A few days before Life Is Strange 2 launched last September, Telltale Games abruptly shut down due to lack of funds. While the studio had no hand in Life Is Strange, this is significant for what it symbolizes. Several developers have dabbled in episodic games over the years, but none were as persistent or as (seemingly) successful at it as Telltale—with the emerging exception of DONTNOD, whose first Life Is Strange series sold more than three million copies. For the pioneer of episodic gaming to fall just a few days before their closest successor’s sophomore effort debuted was a daunting omen.
Starting with their first Sam & Max game in 2006 and refining the concept over time, Telltale considered an episodic series not as “one long game” arbitrarily broken up into chunks, but as a serialized story told in regular intervals, like a TV series. DONTNOD mimicked this format with 2015’s Life Is Strange, releasing five episodes on a (somewhat) set schedule, with dramatic cliffhangers between episodes to keep players coming back.
But since Telltale came up with this games-like-TV formula, the way we watch TV has changed. The ubiquity of streaming services, DVRs, and on-demand means we can watch what we want, when we want, no schedule required. At around the same time Telltale was coasting on the success of their breakout hit, The Walking Dead, Netflix popularized “binge watching” by releasing all episodes of their TV series on the same day—a practice that spills over to episodic games when players wait until a full season is released before jumping in.
When a game is designed to be played episodically, waiting until the end changes the experience for players. That’s one reason Adventure Gamers has stopped reviewing episodes individually: a reviewer’s experience with episodes that trickle out is only useful to people who are playing along that way, and aspects of the critique become dated and irrelevant as soon as the full series is available.
What do players lose by waiting for the end of the season? Or put another way: do we really gain anything by playing along one episode at a time? With three episodes of Life Is Strange 2 now available and another six months to go before the series will be complete, now seems like a good time to ask these questions.
First, background: Life Is Strange 2 is a five-part series about teenager Sean Diaz and his little brother Daniel, who are on the run after an altercation with Seattle police resulted in their father’s death. In the first episode, Roads, the two discover that Daniel has telekinetic powers that could get them in trouble if he doesn’t learn how to control them. The debut installment ended with the boys headed to Mexico, with a long road ahead but a new life on the horizon. (Read our full review for more story and gameplay details.)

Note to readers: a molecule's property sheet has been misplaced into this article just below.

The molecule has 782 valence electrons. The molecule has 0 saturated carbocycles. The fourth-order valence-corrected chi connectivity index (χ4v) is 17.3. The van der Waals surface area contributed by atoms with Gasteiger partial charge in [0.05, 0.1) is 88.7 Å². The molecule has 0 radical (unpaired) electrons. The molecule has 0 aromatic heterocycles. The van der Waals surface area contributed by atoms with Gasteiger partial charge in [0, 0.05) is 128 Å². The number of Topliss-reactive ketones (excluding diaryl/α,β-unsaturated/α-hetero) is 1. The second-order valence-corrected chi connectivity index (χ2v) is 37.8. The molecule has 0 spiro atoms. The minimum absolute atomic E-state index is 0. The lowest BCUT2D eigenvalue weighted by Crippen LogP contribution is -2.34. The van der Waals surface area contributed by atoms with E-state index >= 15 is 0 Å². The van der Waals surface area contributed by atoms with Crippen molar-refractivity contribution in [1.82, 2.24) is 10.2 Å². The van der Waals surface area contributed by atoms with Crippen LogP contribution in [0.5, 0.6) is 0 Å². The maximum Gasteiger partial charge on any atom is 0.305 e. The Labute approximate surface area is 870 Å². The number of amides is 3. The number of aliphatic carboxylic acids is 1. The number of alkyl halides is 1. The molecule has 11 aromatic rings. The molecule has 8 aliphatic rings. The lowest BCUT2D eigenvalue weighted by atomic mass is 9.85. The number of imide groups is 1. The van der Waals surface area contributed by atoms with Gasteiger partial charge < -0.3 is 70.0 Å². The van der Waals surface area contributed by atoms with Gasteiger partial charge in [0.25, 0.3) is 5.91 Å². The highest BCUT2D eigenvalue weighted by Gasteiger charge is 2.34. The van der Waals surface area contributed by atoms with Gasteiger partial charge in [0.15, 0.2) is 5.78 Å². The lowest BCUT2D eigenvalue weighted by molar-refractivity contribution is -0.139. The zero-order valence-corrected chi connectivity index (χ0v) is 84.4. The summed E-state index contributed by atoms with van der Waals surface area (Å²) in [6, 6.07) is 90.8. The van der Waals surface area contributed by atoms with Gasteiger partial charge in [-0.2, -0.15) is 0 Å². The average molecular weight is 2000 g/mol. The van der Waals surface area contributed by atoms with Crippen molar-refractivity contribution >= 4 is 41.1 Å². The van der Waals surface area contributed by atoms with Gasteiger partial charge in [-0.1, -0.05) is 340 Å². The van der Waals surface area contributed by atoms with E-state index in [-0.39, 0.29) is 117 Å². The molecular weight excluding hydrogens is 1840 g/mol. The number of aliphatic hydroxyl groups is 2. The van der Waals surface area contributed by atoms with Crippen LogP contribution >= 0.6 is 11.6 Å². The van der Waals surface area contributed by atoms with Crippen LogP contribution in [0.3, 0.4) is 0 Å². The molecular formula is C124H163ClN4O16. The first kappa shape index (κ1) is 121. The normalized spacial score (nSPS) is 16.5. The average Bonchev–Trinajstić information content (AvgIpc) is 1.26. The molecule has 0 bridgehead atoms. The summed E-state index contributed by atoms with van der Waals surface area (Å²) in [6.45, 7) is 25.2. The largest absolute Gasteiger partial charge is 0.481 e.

Initially DONTNOD didn’t publish a release schedule, and the wait for Life Is Strange 2’s second episode stretched out until January. In March, DONTNOD finally announced release dates for the remaining three episodes: May 9, August 22, and December 3. This adds up to fifteen months for the full game—a long wait for a piecemeal story, and seemingly a good argument for waiting until the end to binge play.
But unlike the first Life Is Strange, which took place over five in-game days—a timeline that strained credulity stretched out over ten calendar months—Life Is Strange 2 has a bigger scope that more closely mirrors its episodic runtime. The story opened around Halloween, with the second episode taking place just before Christmas and the third two months later. The Diaz boys are living through the gaps between episodes along with us: their hair gets longer, their clothes rattier, their demeanors more hardened. Loading up an episode after several months’ wait and seeing how the characters have changed ties our experience to theirs in a way that binge players won’t appreciate the same way.
Likewise, each episode’s setting and atmosphere reinforces the passage of time. Roads featured jack-o-lanterns on porches and browning leaves on trees; as Sean and Daniel explored the wooded areas outside Seattle, you could almost feel the crisp autumn air. Episode 2, Rules, takes place in the snow, first in and around a remote cabin where the boys have found shelter, and later in a rural Oregon neighborhood that’s decorated for the holidays. Furthering the boys’ southern migration, Episode 3, Wastelands, is set in Northern California’s Humboldt County—a region infamous for its black market marijuana industry—where it’s warm enough in February to sleep outdoors but still too cold to go swimming in the lake.Continued on the next page...